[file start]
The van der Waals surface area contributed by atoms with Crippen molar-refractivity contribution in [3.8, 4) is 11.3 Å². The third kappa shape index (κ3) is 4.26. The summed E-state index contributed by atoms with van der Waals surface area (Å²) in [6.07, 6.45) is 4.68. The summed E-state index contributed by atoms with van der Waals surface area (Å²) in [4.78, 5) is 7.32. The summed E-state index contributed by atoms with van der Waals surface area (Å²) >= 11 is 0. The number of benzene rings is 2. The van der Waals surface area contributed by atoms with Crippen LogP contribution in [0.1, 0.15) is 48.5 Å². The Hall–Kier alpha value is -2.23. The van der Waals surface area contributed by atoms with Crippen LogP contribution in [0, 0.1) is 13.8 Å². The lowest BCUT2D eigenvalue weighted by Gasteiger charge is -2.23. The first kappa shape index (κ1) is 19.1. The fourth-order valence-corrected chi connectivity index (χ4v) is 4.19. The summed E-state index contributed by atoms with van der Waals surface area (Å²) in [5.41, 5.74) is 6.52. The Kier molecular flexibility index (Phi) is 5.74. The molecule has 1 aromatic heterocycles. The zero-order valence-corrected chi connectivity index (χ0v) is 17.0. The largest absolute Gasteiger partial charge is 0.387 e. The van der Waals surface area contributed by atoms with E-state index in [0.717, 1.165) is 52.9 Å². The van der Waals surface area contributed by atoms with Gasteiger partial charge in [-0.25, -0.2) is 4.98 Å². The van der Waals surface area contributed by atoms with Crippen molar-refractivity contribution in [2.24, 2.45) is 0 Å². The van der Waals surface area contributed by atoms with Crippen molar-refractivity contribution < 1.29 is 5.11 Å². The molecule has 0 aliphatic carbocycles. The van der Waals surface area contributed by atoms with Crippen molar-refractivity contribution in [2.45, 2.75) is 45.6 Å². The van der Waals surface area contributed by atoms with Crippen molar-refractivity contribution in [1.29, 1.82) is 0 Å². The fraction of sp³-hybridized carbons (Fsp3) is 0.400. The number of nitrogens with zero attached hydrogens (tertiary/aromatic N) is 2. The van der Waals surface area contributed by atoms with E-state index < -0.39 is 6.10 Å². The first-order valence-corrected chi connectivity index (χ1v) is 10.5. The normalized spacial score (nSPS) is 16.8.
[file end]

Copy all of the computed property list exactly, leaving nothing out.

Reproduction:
The van der Waals surface area contributed by atoms with Crippen molar-refractivity contribution in [3.8, 4) is 11.3 Å². The third kappa shape index (κ3) is 4.26. The summed E-state index contributed by atoms with van der Waals surface area (Å²) in [6.07, 6.45) is 4.68. The summed E-state index contributed by atoms with van der Waals surface area (Å²) in [4.78, 5) is 7.32. The summed E-state index contributed by atoms with van der Waals surface area (Å²) >= 11 is 0. The number of benzene rings is 2. The van der Waals surface area contributed by atoms with Crippen LogP contribution in [0.1, 0.15) is 48.5 Å². The Hall–Kier alpha value is -2.23. The van der Waals surface area contributed by atoms with Crippen LogP contribution in [0, 0.1) is 13.8 Å². The lowest BCUT2D eigenvalue weighted by Gasteiger charge is -2.23. The first kappa shape index (κ1) is 19.1. The fourth-order valence-corrected chi connectivity index (χ4v) is 4.19. The summed E-state index contributed by atoms with van der Waals surface area (Å²) in [5.41, 5.74) is 6.52. The Kier molecular flexibility index (Phi) is 5.74. The molecule has 1 aromatic heterocycles. The zero-order valence-corrected chi connectivity index (χ0v) is 17.0. The largest absolute Gasteiger partial charge is 0.387 e. The van der Waals surface area contributed by atoms with E-state index in [0.717, 1.165) is 52.9 Å². The van der Waals surface area contributed by atoms with Gasteiger partial charge in [-0.25, -0.2) is 4.98 Å². The van der Waals surface area contributed by atoms with Crippen molar-refractivity contribution in [2.24, 2.45) is 0 Å². The van der Waals surface area contributed by atoms with Crippen molar-refractivity contribution < 1.29 is 5.11 Å². The molecule has 0 aliphatic carbocycles. The van der Waals surface area contributed by atoms with Crippen molar-refractivity contribution in [2.45, 2.75) is 45.6 Å². The van der Waals surface area contributed by atoms with Crippen molar-refractivity contribution in [1.29, 1.82) is 0 Å². The fraction of sp³-hybridized carbons (Fsp3) is 0.400. The number of nitrogens with zero attached hydrogens (tertiary/aromatic N) is 2. The van der Waals surface area contributed by atoms with E-state index < -0.39 is 6.10 Å². The first-order valence-corrected chi connectivity index (χ1v) is 10.5. The normalized spacial score (nSPS) is 16.8.